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neural networks

artificial intelligence

Where We See Shapes, AI Sees Textures

To researchers’ surprise, deep learning vision algorithms often fail at classifying images because they mostly take cues from textures, not shapes.

Abstractions blog

Do Brains Operate at a Tipping Point? New Clues and Complications

New experimental results simultaneously advance and challenge the theory that the brain’s network of neurons balances on the knife-edge between two phases.

machine learning

How Artificial Intelligence Is Changing Science

The latest AI algorithms are probing the evolution of galaxies, calculating quantum wave functions, discovering new chemical compounds and more. Is there anything that scientists do that can’t be automated?

artificial intelligence

Foundations Built for a General Theory of Neural Networks

Neural networks can be as unpredictable as they are powerful. Now mathematicians are beginning to reveal how a neural network’s form will influence its function.

Photo of Been Kim
Q&A

A New Approach to Understanding How Machines Think

Neural networks are famously incomprehensible, so Been Kim is developing a “translator for humans.”

Art for "Machine Learning Confronts the Elephant in the Room"
artificial intelligence

Machine Learning Confronts the Elephant in the Room

A visual prank exposes an Achilles’ heel of computer vision systems: Unlike humans, they can’t do a double take.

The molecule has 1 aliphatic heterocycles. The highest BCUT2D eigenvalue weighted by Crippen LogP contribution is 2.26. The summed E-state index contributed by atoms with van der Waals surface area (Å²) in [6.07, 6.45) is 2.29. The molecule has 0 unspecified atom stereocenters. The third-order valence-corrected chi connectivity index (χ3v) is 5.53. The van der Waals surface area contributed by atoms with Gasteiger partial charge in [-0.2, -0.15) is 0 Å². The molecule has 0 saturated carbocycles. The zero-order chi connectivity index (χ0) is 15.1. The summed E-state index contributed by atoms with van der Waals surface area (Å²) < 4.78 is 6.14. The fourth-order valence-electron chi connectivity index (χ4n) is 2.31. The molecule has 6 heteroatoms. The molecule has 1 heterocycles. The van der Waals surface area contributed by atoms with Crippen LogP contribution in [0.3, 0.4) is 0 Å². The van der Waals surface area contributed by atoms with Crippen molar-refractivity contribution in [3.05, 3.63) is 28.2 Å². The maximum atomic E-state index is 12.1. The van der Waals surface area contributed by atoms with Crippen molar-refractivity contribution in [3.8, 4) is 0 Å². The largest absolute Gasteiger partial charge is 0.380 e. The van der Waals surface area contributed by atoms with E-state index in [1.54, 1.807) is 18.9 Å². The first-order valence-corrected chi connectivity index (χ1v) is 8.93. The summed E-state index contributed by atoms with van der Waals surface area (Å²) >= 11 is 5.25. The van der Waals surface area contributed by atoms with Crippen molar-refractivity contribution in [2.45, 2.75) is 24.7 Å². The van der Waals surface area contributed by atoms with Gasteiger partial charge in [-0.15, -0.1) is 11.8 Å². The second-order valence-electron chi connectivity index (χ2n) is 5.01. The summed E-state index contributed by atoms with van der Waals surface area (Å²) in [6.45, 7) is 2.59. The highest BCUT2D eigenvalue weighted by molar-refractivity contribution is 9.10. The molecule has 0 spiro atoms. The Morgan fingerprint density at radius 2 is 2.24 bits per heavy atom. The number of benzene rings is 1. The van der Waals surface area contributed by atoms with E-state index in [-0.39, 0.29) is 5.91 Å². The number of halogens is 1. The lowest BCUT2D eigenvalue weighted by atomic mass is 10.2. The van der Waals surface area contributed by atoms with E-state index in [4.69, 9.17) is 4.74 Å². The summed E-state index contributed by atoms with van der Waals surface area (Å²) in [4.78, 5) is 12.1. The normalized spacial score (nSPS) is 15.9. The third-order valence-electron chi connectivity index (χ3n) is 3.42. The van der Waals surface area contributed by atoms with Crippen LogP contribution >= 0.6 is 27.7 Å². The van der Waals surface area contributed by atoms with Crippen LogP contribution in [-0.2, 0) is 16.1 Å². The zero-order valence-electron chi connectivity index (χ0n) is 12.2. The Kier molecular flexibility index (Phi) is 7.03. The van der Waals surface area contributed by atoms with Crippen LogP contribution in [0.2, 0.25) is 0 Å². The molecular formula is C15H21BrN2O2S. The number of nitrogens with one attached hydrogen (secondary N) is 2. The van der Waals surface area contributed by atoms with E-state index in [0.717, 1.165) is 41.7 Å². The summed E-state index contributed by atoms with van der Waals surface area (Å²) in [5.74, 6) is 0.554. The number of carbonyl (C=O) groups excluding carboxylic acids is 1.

Art for "New AI Strategy Mimics How Brains Learn to Smell"
artificial intelligence

New AI Strategy Mimics How Brains Learn to Smell

Machine learning techniques are commonly based on how the visual system processes information. To beat their limitations, scientists are drawing inspiration from the sense of smell.

Art for "‘Functional Fingerprint’ May Identify Brains Over a Lifetime"
neuroscience

‘Functional Fingerprint’ May Identify Brains Over a Lifetime

A unique neurological “functional fingerprint” allows scientists to explore the influence of genetics, environment and aging on brain connectivity.

Art for "A Math Theory for Why People Hallucinate"
neuroscience

A Math Theory for Why People Hallucinate

Psychedelic drugs can trigger characteristic hallucinations, which have long been thought to hold clues about the brain’s circuitry. After nearly a century of study, a possible explanation is crystallizing.